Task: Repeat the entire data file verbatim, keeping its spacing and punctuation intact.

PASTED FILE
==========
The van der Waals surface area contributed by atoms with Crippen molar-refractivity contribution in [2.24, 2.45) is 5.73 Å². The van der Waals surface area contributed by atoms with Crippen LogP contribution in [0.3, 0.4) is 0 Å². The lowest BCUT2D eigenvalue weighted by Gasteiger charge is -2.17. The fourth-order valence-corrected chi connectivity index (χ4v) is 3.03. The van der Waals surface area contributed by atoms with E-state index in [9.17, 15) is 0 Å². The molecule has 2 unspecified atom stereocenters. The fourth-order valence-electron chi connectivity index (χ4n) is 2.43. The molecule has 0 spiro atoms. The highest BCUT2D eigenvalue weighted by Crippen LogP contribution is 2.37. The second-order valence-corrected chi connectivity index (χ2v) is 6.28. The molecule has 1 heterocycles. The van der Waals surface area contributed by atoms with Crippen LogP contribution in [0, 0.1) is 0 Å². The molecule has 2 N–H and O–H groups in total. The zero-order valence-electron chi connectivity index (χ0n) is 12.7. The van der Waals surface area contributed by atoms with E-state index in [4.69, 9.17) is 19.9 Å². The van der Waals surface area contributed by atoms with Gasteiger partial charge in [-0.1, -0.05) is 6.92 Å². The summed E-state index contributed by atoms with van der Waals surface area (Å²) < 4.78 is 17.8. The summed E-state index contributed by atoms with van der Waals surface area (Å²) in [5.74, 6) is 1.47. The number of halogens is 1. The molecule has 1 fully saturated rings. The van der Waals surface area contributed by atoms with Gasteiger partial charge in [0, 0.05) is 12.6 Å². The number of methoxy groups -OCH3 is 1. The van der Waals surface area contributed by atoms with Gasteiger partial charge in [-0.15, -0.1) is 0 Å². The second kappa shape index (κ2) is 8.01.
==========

The van der Waals surface area contributed by atoms with Crippen molar-refractivity contribution in [2.24, 2.45) is 5.73 Å². The van der Waals surface area contributed by atoms with Crippen LogP contribution in [0.3, 0.4) is 0 Å². The lowest BCUT2D eigenvalue weighted by Gasteiger charge is -2.17. The fourth-order valence-corrected chi connectivity index (χ4v) is 3.03. The van der Waals surface area contributed by atoms with E-state index in [9.17, 15) is 0 Å². The molecule has 2 unspecified atom stereocenters. The fourth-order valence-electron chi connectivity index (χ4n) is 2.43. The molecule has 0 spiro atoms. The highest BCUT2D eigenvalue weighted by Crippen LogP contribution is 2.37. The second-order valence-corrected chi connectivity index (χ2v) is 6.28. The molecule has 1 heterocycles. The van der Waals surface area contributed by atoms with Crippen LogP contribution in [0, 0.1) is 0 Å². The molecule has 2 N–H and O–H groups in total. The zero-order valence-electron chi connectivity index (χ0n) is 12.7. The van der Waals surface area contributed by atoms with E-state index in [4.69, 9.17) is 19.9 Å². The van der Waals surface area contributed by atoms with Gasteiger partial charge in [-0.1, -0.05) is 6.92 Å². The summed E-state index contributed by atoms with van der Waals surface area (Å²) < 4.78 is 17.8. The summed E-state index contributed by atoms with van der Waals surface area (Å²) in [5.74, 6) is 1.47. The number of halogens is 1. The molecule has 1 fully saturated rings. The van der Waals surface area contributed by atoms with Gasteiger partial charge in [0, 0.05) is 12.6 Å². The number of methoxy groups -OCH3 is 1. The van der Waals surface area contributed by atoms with Gasteiger partial charge in [-0.15, -0.1) is 0 Å². The second kappa shape index (κ2) is 8.01.